For more information on Sharpening Stones, see our beginner site Common Woodworking.

I’m still surprised to see how little it takes  to keep things sharp and uncomplicated. I have always fought against complication in everything I write about and work on and work with. One thing is very very clear to me. Sharpening has been made complicated  all the more by a mass of choices. The issue is what to buy more than how to sharpen.


 Even when I was but fifteen, sharpening for the very first times the saw and plane, a few chisels and a spokeshave, I could see the simplicity of creating a sharp edge to a piece of steel. It was a simple Norton India combination stone back then that developed a convexed bevel on all of the edges. I took the edges and stropped them on my then soft hands as the men did and they laughed and joked as the blades slapped my palm one after the other.

P1050402My planes and chisels  were sharp enough for working hardwoods and softwoods equally well. People mock me from time to time because I work pine and compare hardness to some of the hardwoods. I find that funny really, that people think softwoods to be soft when many aspects of the softwood are indeed harder than hardwoods like mahogany or sapele, oak, walnut, cherry and others. You see for the main part they discount the knots that are not just hard but intensely brittle. DSC_0004My learning then was that knots in wood remained, were not cut around, discarded for better but fully used. Even from the stones I used and the stropping on my hand, the knots and wood came smooth and level from this simplicity. Since then I’ve moved to new levels, but looking here I see that despite many intrusions, experiments and rabbit trails, my sharpening remains the simplest thing. Once a year I might, just might, use a mechanical grinder on a single blade. Sometimes a chisel corner might break or hidden screw catch an edge to damage my plane. Some such thing to leave a deep chip. Then I might grind it out, but not always.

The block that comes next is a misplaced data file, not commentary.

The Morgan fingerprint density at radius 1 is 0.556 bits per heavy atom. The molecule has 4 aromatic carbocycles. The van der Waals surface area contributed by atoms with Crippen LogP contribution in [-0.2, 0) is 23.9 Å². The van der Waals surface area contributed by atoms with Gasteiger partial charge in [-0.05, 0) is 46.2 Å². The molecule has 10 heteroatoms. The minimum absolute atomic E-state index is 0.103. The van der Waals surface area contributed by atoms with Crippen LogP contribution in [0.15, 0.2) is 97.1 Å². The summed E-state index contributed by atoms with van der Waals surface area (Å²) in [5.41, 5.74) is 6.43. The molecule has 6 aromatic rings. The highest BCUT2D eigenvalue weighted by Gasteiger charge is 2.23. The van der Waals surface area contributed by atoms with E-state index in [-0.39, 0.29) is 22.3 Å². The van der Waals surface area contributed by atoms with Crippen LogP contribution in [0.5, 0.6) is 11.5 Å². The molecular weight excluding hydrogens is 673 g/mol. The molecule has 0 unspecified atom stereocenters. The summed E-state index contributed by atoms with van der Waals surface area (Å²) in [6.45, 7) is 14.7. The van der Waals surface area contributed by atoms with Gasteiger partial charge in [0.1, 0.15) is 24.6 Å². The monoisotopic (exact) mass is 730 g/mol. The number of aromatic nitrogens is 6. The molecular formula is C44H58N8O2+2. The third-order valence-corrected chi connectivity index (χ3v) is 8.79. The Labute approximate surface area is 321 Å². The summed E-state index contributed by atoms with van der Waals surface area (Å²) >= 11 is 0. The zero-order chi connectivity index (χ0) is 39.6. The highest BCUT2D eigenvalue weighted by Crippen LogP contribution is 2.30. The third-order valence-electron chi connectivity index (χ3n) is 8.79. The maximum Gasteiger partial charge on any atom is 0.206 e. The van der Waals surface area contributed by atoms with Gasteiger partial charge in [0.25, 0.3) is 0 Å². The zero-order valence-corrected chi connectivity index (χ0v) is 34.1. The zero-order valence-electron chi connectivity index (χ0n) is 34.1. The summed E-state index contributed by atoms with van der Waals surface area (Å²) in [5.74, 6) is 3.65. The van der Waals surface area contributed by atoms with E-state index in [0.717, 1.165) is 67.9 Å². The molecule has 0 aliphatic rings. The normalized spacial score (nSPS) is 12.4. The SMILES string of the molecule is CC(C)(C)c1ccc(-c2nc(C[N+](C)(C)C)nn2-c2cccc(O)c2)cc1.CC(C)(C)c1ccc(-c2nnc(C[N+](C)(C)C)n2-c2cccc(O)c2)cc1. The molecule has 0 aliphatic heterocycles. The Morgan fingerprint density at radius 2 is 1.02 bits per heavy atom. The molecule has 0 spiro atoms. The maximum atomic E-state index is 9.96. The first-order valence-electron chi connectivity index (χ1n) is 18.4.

Here in is the simple thing I’ve retained throughout my working life as a crafting artisan selling nothing more for the main part than the things I made. What you see in the picture at top is what I use to sharpen all of my tools. Nothing more, nothing less. DSC_0851These tools, abrasive plates abrasive compound and files give me pristine, surgically sharp edges as fast or faster than any method I ever saw. It takes me about a minute per chisel, two for a plane iron and the same for a spokeshave. With the saw files I sharpen any saw in under four minutes and the flat file? That’s for my scrapers, axes, froes and some other edge tools.